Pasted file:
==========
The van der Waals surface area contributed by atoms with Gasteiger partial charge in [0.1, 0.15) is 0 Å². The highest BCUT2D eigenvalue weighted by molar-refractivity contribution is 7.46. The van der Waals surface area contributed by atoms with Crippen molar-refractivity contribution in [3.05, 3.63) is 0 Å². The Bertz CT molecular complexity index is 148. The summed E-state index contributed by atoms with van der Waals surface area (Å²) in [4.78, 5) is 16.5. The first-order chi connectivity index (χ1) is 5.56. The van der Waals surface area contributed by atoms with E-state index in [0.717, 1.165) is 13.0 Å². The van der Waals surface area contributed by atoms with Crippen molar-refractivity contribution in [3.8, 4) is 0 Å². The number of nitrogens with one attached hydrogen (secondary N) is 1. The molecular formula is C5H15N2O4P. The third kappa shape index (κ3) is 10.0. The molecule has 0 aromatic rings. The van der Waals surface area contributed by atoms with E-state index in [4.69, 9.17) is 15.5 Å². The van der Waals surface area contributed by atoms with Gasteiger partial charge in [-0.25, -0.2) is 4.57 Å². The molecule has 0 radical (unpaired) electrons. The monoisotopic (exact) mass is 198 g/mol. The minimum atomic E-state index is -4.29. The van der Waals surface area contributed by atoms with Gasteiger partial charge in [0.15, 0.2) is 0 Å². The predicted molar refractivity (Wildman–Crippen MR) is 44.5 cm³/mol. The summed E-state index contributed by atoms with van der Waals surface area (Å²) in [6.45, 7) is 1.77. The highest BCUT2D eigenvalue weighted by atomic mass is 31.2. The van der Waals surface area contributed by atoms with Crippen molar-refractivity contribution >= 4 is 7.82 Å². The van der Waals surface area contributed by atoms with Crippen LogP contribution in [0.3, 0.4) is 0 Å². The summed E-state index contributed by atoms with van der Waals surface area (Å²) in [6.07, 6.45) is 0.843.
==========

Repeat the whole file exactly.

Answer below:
The van der Waals surface area contributed by atoms with Gasteiger partial charge in [0.1, 0.15) is 0 Å². The highest BCUT2D eigenvalue weighted by molar-refractivity contribution is 7.46. The van der Waals surface area contributed by atoms with Crippen molar-refractivity contribution in [3.05, 3.63) is 0 Å². The Bertz CT molecular complexity index is 148. The summed E-state index contributed by atoms with van der Waals surface area (Å²) in [4.78, 5) is 16.5. The first-order chi connectivity index (χ1) is 5.56. The van der Waals surface area contributed by atoms with E-state index in [0.717, 1.165) is 13.0 Å². The van der Waals surface area contributed by atoms with Crippen molar-refractivity contribution in [3.8, 4) is 0 Å². The number of nitrogens with one attached hydrogen (secondary N) is 1. The molecular formula is C5H15N2O4P. The third kappa shape index (κ3) is 10.0. The molecule has 0 aromatic rings. The van der Waals surface area contributed by atoms with E-state index in [4.69, 9.17) is 15.5 Å². The van der Waals surface area contributed by atoms with Gasteiger partial charge in [-0.25, -0.2) is 4.57 Å². The molecule has 0 radical (unpaired) electrons. The monoisotopic (exact) mass is 198 g/mol. The minimum atomic E-state index is -4.29. The van der Waals surface area contributed by atoms with Gasteiger partial charge in [0.15, 0.2) is 0 Å². The predicted molar refractivity (Wildman–Crippen MR) is 44.5 cm³/mol. The summed E-state index contributed by atoms with van der Waals surface area (Å²) in [6.45, 7) is 1.77. The highest BCUT2D eigenvalue weighted by atomic mass is 31.2. The van der Waals surface area contributed by atoms with Crippen molar-refractivity contribution >= 4 is 7.82 Å². The van der Waals surface area contributed by atoms with Crippen LogP contribution in [0.3, 0.4) is 0 Å². The summed E-state index contributed by atoms with van der Waals surface area (Å²) in [6.07, 6.45) is 0.843.